Too Many Zooz is a New York trio that got started by playing live in Union Station, and their fame exploded when videos of them playing went viral. Their offbeat sound, look, and energetic playing style got a lot of attention. That’s how I was introduced, and I was looking forward to this – their debut full length album.
The star of Too Many Zooz is absolutely Leo Pellegrino – the baritone saxophone player. The amount of sounds he’s able to produce with his sax is just astounding. Contrasting that is the one man drum machine David “King of Sludge” Parks and Matt Doe on trumpet, both very talented players. It’s such an odd combination but just somehow works. Leo Pellegrino sports colorful hair and tight clothes, and he dances around with a baritone sax half the size of him.. it’s something to behold.
Brasshouse Vol 7 No 69 kicks off the album with a variation of the video that went viral – I think a great choice to start. However this rendition isn’t my favorite, I much prefer the viral video’s version. It’d be nice to hear it recorded in the studio like that, but that might just be fan service. The title track Subway Gawdz is a jazzy ditty that suddenly morphs into their signature sound it really mirrors the transition to being in the street and going down into the subway.
Kings Avenue (feat. members of Galactic) is the most Jazzy of the whole album, featuring a big brass section. Following that is introduction of the Hip Hop injection in the album – Inward (feat. Famey & Endastory). On this track, Too Many Zooz is taking a back seat for the rapping, with the drums and Sax just feeling like samples, rather than someone actually playing the instrument. The Hip Hop sound is repeated in Ftg Pt II, but again nothing notable or exciting. Worse still is Party Island (feat. Kreayshawn), just straight up terrible white girl Rap. I think the best creation of this mix of styles is Talkin Bout (feat. Armani White), where it finally meshes well together. Armani White’s dark and breathless delivery complements Too Many Zooz’s loud punches, and the band is given room to play, but not drown out the rapping.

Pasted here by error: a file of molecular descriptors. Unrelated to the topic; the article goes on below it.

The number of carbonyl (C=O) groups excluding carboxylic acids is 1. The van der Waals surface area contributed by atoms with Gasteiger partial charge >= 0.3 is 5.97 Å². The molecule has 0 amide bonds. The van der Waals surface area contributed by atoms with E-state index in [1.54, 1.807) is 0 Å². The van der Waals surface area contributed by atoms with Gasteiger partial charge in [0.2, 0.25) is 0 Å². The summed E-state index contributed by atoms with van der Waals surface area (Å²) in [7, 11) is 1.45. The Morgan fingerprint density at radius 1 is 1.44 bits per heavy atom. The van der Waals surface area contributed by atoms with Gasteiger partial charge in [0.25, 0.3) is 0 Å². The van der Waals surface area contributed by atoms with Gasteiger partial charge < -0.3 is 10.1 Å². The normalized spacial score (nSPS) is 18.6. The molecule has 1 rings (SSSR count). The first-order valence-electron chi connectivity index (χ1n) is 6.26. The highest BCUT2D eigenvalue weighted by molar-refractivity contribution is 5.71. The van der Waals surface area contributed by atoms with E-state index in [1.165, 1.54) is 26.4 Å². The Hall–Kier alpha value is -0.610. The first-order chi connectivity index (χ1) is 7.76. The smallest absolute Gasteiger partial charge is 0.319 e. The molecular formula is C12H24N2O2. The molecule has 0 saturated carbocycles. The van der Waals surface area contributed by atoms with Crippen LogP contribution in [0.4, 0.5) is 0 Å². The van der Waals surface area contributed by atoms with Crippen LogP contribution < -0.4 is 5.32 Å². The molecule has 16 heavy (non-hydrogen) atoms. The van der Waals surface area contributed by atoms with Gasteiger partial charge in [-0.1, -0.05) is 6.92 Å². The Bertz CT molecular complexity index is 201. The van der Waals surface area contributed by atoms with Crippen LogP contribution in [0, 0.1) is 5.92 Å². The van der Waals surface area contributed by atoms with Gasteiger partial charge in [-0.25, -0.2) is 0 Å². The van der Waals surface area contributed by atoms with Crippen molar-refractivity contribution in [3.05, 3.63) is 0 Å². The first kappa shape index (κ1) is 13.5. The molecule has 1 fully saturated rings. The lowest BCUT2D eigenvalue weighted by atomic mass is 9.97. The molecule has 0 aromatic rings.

Overall I think this is really hit and miss, with the hits be terrific, and the misses being just skippable. Part of the problem is that it’s an album, so you miss a lot out of the performance, and thus the draw of the band. In a cramped subway it feels like they have a massive sound, but on an album it feels sparse and lacking something hard to put down. I think they were aware of this too, but went in the wrong direction, with 7 of the songs having someone feature on them. Rather than a collaboration though, it feels like they are just being the backing group to some main band. I’m hoping they continue to grow though, and explore their sound.